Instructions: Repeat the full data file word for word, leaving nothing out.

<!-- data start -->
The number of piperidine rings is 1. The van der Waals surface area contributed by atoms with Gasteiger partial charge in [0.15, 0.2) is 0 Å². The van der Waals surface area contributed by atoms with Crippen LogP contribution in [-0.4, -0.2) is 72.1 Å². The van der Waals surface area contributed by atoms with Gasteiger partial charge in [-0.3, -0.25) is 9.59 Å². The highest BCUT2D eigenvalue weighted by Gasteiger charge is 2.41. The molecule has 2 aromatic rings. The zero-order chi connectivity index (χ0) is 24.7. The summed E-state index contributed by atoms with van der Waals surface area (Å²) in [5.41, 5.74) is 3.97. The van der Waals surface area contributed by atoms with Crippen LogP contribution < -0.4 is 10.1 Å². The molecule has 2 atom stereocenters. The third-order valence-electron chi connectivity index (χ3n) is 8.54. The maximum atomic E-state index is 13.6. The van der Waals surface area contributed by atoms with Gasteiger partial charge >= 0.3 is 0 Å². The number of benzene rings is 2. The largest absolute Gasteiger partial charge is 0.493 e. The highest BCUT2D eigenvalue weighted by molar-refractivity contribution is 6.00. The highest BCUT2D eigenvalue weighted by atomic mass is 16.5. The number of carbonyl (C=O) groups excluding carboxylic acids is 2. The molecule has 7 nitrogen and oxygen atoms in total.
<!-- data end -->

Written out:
The number of piperidine rings is 1. The van der Waals surface area contributed by atoms with Gasteiger partial charge in [0.15, 0.2) is 0 Å². The van der Waals surface area contributed by atoms with Crippen LogP contribution in [-0.4, -0.2) is 72.1 Å². The van der Waals surface area contributed by atoms with Gasteiger partial charge in [-0.3, -0.25) is 9.59 Å². The highest BCUT2D eigenvalue weighted by Gasteiger charge is 2.41. The molecule has 2 aromatic rings. The zero-order chi connectivity index (χ0) is 24.7. The summed E-state index contributed by atoms with van der Waals surface area (Å²) in [5.41, 5.74) is 3.97. The van der Waals surface area contributed by atoms with Crippen LogP contribution < -0.4 is 10.1 Å². The molecule has 2 atom stereocenters. The third-order valence-electron chi connectivity index (χ3n) is 8.54. The maximum atomic E-state index is 13.6. The van der Waals surface area contributed by atoms with Gasteiger partial charge >= 0.3 is 0 Å². The number of benzene rings is 2. The largest absolute Gasteiger partial charge is 0.493 e. The highest BCUT2D eigenvalue weighted by molar-refractivity contribution is 6.00. The highest BCUT2D eigenvalue weighted by atomic mass is 16.5. The number of carbonyl (C=O) groups excluding carboxylic acids is 2. The molecule has 7 nitrogen and oxygen atoms in total.